The Hill brings us a report this morning on an exciting new option for generating government revenue: taxing us based on how many miles we drive.
Democrat Senator Kent Conrad of North Dakota asked the Congressional Budget Office to look into this genius idea, which would involve installing electronic monitors in all of our automobiles, tracking how many miles we drive and uploading the results to the IRS so a wonderful new tax could be computed. Previous proposals along these lines involved constructing a massive network of toll booths on every road in the country, but the CBO feels modern wireless technology and “electronic metering and billing are making per-mile charges a practical option.”
Perhaps the same device that monitors our mileage could also block the use of cell phones in our cars, fulfilling the vision of Transportation Secretary Ray LaHood. To paraphrase the old joke about Soviet-era television, in Barack Obama’s America, you don’t watch the road – the road watches you.
You might already be thinking of some practical objections to this brilliant plan: Will these Little Brothers lurking under our hoods be immune to tampering? Will there be any way for hackers to upload phony mileage data and saddle us with huge taxes – and if so, how would we go about disputing the charges? What happens if the tracking grid goes down? How much will the Little Brothers cost to install and maintain, and who pays for it? What happens if one of them breaks – will you be on a strict timetable to get to a government-supervised garage and have it promptly replaced by a qualified mechanic / IRS agent? Is there any way we can make Kent Conrad pay for the resources wasted on this idiotic study out of his own pocket?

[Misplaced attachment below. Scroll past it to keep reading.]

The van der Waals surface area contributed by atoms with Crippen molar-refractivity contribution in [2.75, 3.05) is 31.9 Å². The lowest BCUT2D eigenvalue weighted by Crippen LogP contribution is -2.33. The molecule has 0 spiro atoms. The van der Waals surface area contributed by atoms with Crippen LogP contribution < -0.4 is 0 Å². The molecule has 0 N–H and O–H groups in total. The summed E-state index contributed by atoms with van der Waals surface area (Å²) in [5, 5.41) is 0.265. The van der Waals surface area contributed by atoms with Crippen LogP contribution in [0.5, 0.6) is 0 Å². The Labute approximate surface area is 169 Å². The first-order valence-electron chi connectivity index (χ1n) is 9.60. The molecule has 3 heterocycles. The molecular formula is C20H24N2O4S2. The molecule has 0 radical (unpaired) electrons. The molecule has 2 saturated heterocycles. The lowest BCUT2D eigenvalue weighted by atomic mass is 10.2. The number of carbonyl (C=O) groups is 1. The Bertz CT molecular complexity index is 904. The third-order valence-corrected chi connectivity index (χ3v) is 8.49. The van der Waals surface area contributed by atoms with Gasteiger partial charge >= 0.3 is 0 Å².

The philosophy behind the mileage tax is even more troubling. Our government has become a plague of termites, burrowing through every inch of the economy in search of tax revenue. For example, the cash-starved state of Illinois is looking at a plan to compute “use taxes” on Internet purchases retroactively. The luckless citizens of Illinois are supposed to figure up tax on everything they buy over the Internet, and voluntarily remit these taxes to the state. An earlier attempt to slap huge tax bills on online retailers, such as Amazon and Overstock.com, merely prompted them to pull their operations out of Illinois.
In order to “help” scofflaws who didn’t save the receipt from every single online transaction, the state of Illinois has helpfully provided a list of suggested tax payments based on income level. For instance, if you make $20,000 per year or less, you can pony up $15 and consider yourself covered. The suggested amount for people who make over $100,000 per year is $52. Does anyone think the Evil Rich can get away with sending fifty-two clams to the ravenous state government and consider themselves safe from audits?
No wonder the foundations of this termite-riddled economy are creaking ominously, and the entire structure threatens to come down. It’s common sense for everyone inside such a rickety structure to move slowly and carefully. That’s not an environment conducive to economic growth.